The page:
NASA Scientists Sequence DNA Of Microbes In Space For The First Time
NASA astronauts conducted the successful sequencing of the DNA of microbes that are present on the International Space Station. The event marks the first instance when the sequencing and identification of unknown microbes were entirely carried out in space.
The ISS crew members discovered that the mysterious organisms were two microbes commonly linked with the human microbiome. Before this event, microbes were generally sent back to the planet for analysis.
The new sequencing event marks not only a significant step toward the diagnosis of illnesses of astronauts but also paves the way to identify any life based on DNA on other extraterrestrial worlds.
Ground-based researchers further verified the correctness of the organism identifications, which marked the success of the ISS-based experiment.
A Successful Experiment Conducted In Space
ISS astronauts touched a petri plate to the space station’s surface last year and cultivated the bacteria collected there into colonies. ISS crew member Peggy Whitson amplified and subsequently sequenced the DNA of the cultivated bacteria.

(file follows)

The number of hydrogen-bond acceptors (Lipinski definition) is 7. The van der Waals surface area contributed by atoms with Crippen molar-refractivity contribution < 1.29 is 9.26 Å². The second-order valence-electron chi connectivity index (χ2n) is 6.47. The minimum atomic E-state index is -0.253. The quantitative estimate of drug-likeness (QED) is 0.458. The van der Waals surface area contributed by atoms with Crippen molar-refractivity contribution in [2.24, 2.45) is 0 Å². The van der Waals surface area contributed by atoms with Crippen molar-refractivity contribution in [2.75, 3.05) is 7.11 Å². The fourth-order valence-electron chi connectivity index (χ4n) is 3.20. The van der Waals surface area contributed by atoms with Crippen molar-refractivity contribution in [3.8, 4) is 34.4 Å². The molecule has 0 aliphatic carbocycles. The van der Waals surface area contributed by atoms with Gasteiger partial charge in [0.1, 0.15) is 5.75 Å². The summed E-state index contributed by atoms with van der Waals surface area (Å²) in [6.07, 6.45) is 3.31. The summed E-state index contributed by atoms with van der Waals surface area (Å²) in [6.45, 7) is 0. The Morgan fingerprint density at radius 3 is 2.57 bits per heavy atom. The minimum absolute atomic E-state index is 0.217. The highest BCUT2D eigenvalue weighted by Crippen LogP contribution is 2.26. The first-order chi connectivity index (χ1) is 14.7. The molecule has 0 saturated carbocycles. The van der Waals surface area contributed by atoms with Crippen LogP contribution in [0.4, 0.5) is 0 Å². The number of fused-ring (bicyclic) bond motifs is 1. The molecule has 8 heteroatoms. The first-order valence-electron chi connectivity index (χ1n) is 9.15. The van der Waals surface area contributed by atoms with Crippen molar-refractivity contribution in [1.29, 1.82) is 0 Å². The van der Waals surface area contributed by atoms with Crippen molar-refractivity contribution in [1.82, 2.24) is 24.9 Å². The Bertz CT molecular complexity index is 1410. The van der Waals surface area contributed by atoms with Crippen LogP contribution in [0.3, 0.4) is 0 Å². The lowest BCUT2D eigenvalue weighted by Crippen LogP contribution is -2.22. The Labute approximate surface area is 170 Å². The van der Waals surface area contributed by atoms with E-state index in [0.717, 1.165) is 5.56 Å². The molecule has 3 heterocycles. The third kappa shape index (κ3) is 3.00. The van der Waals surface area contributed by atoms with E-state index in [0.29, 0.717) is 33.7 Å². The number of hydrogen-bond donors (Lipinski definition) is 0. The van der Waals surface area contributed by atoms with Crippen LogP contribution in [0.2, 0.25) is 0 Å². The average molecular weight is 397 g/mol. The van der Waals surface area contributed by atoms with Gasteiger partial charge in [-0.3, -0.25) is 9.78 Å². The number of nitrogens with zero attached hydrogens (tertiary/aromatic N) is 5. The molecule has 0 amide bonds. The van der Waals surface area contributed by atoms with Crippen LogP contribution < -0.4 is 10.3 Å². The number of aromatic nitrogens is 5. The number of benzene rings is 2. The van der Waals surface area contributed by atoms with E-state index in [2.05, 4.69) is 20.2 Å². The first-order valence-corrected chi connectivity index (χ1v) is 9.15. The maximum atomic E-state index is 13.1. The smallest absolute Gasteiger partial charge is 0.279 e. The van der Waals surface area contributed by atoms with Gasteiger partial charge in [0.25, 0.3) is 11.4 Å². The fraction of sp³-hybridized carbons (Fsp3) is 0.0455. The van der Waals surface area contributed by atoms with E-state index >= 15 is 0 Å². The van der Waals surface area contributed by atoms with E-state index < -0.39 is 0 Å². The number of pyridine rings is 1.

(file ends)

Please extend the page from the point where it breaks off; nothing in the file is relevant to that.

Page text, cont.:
In July last year, crew member Kate Rubins was the first person to conduct DNA sequencing in space. The latest experiment was, however, the first instance of transferring the cells for observation and identifying the unknown microbes in space.
The experiment on the space station was led by Whitson with guidance from the U.S. space agency’s Sarah Wallace, who is a microbiologist.
"Right away, we saw one microorganism pop up, and then a second one, and they were things that we find all the time on the space station," said Wallace. "The validation of these results would be when we got the sample back to test on Earth."
Further Observations Made During Ground-Based Study
Once the samples and Whitson reached back Earth during September 2017, the next stages of the Genes in Space-3 mission started. Researchers carried out a sequencing of the organisms again, this time, on Earth. It was found that the space sequencing experiment was correct and successful in its identification.
One of the three colonies cultivated and then sequenced on the ISS was Staphylococcus capitis, and the remaining two were Staphylococcus hominis. Both the identified microbes, which are commonly related to the human microbiome, are benign and commonly found in areas occupied by humans. They have also been identified in previous samples, which were sent back from the space station and are not pathogens.
Previously, crew members have used a device known as miniPCR thermal cycler to amplify DNA for observation on the ISS and subsequently sequenced a sample of DNA with the help of the MinION device. It is the first time that both the devices were put together to facilitate important applications of molecular biology.